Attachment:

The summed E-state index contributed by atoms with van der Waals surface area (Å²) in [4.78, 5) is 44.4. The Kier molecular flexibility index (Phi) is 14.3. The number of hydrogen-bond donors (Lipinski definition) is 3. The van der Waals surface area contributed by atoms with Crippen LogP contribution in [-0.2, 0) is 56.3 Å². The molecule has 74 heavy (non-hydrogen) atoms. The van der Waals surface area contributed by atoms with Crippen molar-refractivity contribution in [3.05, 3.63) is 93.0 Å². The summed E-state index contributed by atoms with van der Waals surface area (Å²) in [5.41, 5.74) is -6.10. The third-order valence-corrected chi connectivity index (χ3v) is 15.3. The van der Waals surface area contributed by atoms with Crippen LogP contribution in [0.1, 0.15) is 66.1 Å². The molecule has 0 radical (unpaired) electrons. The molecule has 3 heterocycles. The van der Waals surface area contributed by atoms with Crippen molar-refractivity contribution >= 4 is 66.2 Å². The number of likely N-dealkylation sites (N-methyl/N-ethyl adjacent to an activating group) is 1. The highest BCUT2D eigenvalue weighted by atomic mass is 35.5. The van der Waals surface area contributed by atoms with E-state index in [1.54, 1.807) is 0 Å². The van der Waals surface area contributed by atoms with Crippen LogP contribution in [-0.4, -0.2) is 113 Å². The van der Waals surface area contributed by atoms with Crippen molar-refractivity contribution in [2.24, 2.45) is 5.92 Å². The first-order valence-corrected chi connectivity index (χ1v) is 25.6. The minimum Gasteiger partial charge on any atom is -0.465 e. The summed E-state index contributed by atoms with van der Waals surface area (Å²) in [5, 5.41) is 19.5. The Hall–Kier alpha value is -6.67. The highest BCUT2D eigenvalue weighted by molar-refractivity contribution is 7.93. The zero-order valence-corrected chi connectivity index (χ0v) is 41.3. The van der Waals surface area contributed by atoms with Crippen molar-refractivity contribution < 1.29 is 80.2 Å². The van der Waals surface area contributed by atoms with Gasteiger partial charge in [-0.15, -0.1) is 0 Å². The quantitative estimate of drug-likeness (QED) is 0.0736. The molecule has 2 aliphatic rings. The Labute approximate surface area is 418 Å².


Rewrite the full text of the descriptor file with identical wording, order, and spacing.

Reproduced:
The summed E-state index contributed by atoms with van der Waals surface area (Å²) in [4.78, 5) is 44.4. The Kier molecular flexibility index (Phi) is 14.3. The number of hydrogen-bond donors (Lipinski definition) is 3. The van der Waals surface area contributed by atoms with Crippen LogP contribution in [-0.2, 0) is 56.3 Å². The molecule has 74 heavy (non-hydrogen) atoms. The van der Waals surface area contributed by atoms with Crippen molar-refractivity contribution in [3.05, 3.63) is 93.0 Å². The summed E-state index contributed by atoms with van der Waals surface area (Å²) in [5.41, 5.74) is -6.10. The third-order valence-corrected chi connectivity index (χ3v) is 15.3. The van der Waals surface area contributed by atoms with Crippen LogP contribution in [0.1, 0.15) is 66.1 Å². The molecule has 0 radical (unpaired) electrons. The molecule has 3 heterocycles. The van der Waals surface area contributed by atoms with Crippen molar-refractivity contribution >= 4 is 66.2 Å². The number of likely N-dealkylation sites (N-methyl/N-ethyl adjacent to an activating group) is 1. The highest BCUT2D eigenvalue weighted by atomic mass is 35.5. The van der Waals surface area contributed by atoms with E-state index in [1.54, 1.807) is 0 Å². The van der Waals surface area contributed by atoms with Crippen LogP contribution in [-0.4, -0.2) is 113 Å². The van der Waals surface area contributed by atoms with Crippen molar-refractivity contribution in [2.24, 2.45) is 5.92 Å². The first-order valence-corrected chi connectivity index (χ1v) is 25.6. The minimum Gasteiger partial charge on any atom is -0.465 e. The summed E-state index contributed by atoms with van der Waals surface area (Å²) in [5, 5.41) is 19.5. The Hall–Kier alpha value is -6.67. The highest BCUT2D eigenvalue weighted by molar-refractivity contribution is 7.93. The zero-order valence-corrected chi connectivity index (χ0v) is 41.3. The van der Waals surface area contributed by atoms with Crippen molar-refractivity contribution < 1.29 is 80.2 Å². The van der Waals surface area contributed by atoms with Gasteiger partial charge in [-0.15, -0.1) is 0 Å². The quantitative estimate of drug-likeness (QED) is 0.0736. The molecule has 2 aliphatic rings. The Labute approximate surface area is 418 Å².